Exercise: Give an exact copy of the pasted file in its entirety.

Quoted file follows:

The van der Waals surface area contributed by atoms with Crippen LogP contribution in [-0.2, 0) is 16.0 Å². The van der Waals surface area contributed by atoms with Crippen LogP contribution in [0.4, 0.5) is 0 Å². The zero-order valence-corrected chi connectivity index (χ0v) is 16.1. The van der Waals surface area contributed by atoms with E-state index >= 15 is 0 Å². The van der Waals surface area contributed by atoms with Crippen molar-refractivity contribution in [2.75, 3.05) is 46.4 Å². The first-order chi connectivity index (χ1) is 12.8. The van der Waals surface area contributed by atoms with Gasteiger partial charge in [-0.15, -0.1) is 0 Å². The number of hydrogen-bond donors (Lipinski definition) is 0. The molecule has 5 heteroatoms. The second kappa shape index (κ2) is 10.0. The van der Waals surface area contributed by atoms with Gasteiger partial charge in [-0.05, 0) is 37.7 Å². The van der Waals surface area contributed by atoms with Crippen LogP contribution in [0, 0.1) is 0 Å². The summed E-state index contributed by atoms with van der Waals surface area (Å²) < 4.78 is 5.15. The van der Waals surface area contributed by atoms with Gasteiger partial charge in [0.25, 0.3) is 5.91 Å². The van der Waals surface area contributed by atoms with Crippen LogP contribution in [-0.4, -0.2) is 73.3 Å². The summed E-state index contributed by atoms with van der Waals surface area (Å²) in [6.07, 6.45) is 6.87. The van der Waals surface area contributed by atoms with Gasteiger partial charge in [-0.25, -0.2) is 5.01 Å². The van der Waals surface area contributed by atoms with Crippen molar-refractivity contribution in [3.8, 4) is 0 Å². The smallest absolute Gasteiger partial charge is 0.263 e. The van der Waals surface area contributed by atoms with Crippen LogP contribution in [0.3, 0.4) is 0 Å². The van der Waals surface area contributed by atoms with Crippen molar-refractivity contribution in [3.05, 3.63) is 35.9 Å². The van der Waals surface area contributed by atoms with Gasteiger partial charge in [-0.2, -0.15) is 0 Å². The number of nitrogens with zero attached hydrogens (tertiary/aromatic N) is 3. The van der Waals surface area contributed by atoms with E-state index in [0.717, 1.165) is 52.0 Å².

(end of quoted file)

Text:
The van der Waals surface area contributed by atoms with Crippen LogP contribution in [-0.2, 0) is 16.0 Å². The van der Waals surface area contributed by atoms with Crippen LogP contribution in [0.4, 0.5) is 0 Å². The zero-order valence-corrected chi connectivity index (χ0v) is 16.1. The van der Waals surface area contributed by atoms with E-state index >= 15 is 0 Å². The van der Waals surface area contributed by atoms with Crippen molar-refractivity contribution in [2.75, 3.05) is 46.4 Å². The first-order chi connectivity index (χ1) is 12.8. The van der Waals surface area contributed by atoms with Gasteiger partial charge in [-0.15, -0.1) is 0 Å². The number of hydrogen-bond donors (Lipinski definition) is 0. The molecule has 5 heteroatoms. The second kappa shape index (κ2) is 10.0. The van der Waals surface area contributed by atoms with Gasteiger partial charge in [-0.05, 0) is 37.7 Å². The van der Waals surface area contributed by atoms with Crippen LogP contribution in [0, 0.1) is 0 Å². The summed E-state index contributed by atoms with van der Waals surface area (Å²) < 4.78 is 5.15. The van der Waals surface area contributed by atoms with Gasteiger partial charge in [0.25, 0.3) is 5.91 Å². The van der Waals surface area contributed by atoms with Crippen LogP contribution in [-0.4, -0.2) is 73.3 Å². The summed E-state index contributed by atoms with van der Waals surface area (Å²) in [6.07, 6.45) is 6.87. The van der Waals surface area contributed by atoms with Gasteiger partial charge in [-0.25, -0.2) is 5.01 Å². The van der Waals surface area contributed by atoms with Crippen molar-refractivity contribution in [3.8, 4) is 0 Å². The smallest absolute Gasteiger partial charge is 0.263 e. The van der Waals surface area contributed by atoms with Crippen LogP contribution in [0.3, 0.4) is 0 Å². The van der Waals surface area contributed by atoms with Crippen molar-refractivity contribution in [3.05, 3.63) is 35.9 Å². The van der Waals surface area contributed by atoms with Gasteiger partial charge in [-0.2, -0.15) is 0 Å². The number of nitrogens with zero attached hydrogens (tertiary/aromatic N) is 3. The van der Waals surface area contributed by atoms with E-state index in [0.717, 1.165) is 52.0 Å².